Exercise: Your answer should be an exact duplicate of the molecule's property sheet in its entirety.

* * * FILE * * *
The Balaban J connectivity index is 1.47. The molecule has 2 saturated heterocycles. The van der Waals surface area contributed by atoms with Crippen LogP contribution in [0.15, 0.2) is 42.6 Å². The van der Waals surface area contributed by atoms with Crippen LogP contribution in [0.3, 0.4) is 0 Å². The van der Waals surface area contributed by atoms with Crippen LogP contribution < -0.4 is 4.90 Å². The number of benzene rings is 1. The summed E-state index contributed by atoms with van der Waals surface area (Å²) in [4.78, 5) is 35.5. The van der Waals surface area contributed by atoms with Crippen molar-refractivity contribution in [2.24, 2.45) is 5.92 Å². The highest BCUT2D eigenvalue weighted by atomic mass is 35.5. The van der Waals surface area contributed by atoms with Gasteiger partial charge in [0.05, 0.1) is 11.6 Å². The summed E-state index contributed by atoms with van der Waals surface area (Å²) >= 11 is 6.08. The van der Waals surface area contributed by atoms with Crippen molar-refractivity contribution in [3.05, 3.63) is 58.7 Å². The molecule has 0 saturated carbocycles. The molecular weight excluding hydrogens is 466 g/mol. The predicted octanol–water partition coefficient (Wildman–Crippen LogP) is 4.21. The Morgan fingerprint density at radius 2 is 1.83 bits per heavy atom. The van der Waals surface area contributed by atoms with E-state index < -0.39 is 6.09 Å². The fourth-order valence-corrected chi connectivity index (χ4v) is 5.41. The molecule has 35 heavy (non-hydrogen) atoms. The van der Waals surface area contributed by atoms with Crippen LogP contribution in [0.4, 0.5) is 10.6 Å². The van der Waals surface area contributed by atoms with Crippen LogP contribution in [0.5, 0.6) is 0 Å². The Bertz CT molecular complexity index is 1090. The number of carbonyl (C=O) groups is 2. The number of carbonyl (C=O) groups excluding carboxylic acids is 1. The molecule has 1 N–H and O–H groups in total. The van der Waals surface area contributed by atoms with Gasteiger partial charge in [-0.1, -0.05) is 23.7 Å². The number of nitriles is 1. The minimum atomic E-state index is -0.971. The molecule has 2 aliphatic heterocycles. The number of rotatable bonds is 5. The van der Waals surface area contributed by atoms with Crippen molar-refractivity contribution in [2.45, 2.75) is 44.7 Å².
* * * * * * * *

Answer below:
The Balaban J connectivity index is 1.47. The molecule has 2 saturated heterocycles. The van der Waals surface area contributed by atoms with Crippen LogP contribution in [0.15, 0.2) is 42.6 Å². The van der Waals surface area contributed by atoms with Crippen LogP contribution in [0.3, 0.4) is 0 Å². The van der Waals surface area contributed by atoms with Crippen LogP contribution < -0.4 is 4.90 Å². The number of benzene rings is 1. The summed E-state index contributed by atoms with van der Waals surface area (Å²) in [4.78, 5) is 35.5. The van der Waals surface area contributed by atoms with Crippen molar-refractivity contribution in [2.24, 2.45) is 5.92 Å². The highest BCUT2D eigenvalue weighted by atomic mass is 35.5. The van der Waals surface area contributed by atoms with Gasteiger partial charge in [0.05, 0.1) is 11.6 Å². The summed E-state index contributed by atoms with van der Waals surface area (Å²) >= 11 is 6.08. The van der Waals surface area contributed by atoms with Crippen molar-refractivity contribution in [3.05, 3.63) is 58.7 Å². The molecule has 0 saturated carbocycles. The molecular weight excluding hydrogens is 466 g/mol. The predicted octanol–water partition coefficient (Wildman–Crippen LogP) is 4.21. The Morgan fingerprint density at radius 2 is 1.83 bits per heavy atom. The van der Waals surface area contributed by atoms with E-state index < -0.39 is 6.09 Å². The fourth-order valence-corrected chi connectivity index (χ4v) is 5.41. The molecule has 35 heavy (non-hydrogen) atoms. The van der Waals surface area contributed by atoms with Crippen LogP contribution in [0.4, 0.5) is 10.6 Å². The van der Waals surface area contributed by atoms with Crippen LogP contribution in [0.5, 0.6) is 0 Å². The Bertz CT molecular complexity index is 1090. The number of carbonyl (C=O) groups is 2. The number of carbonyl (C=O) groups excluding carboxylic acids is 1. The molecule has 1 N–H and O–H groups in total. The van der Waals surface area contributed by atoms with Gasteiger partial charge in [-0.1, -0.05) is 23.7 Å². The number of nitriles is 1. The minimum atomic E-state index is -0.971. The molecule has 2 aliphatic heterocycles. The number of rotatable bonds is 5. The van der Waals surface area contributed by atoms with Crippen molar-refractivity contribution in [2.45, 2.75) is 44.7 Å².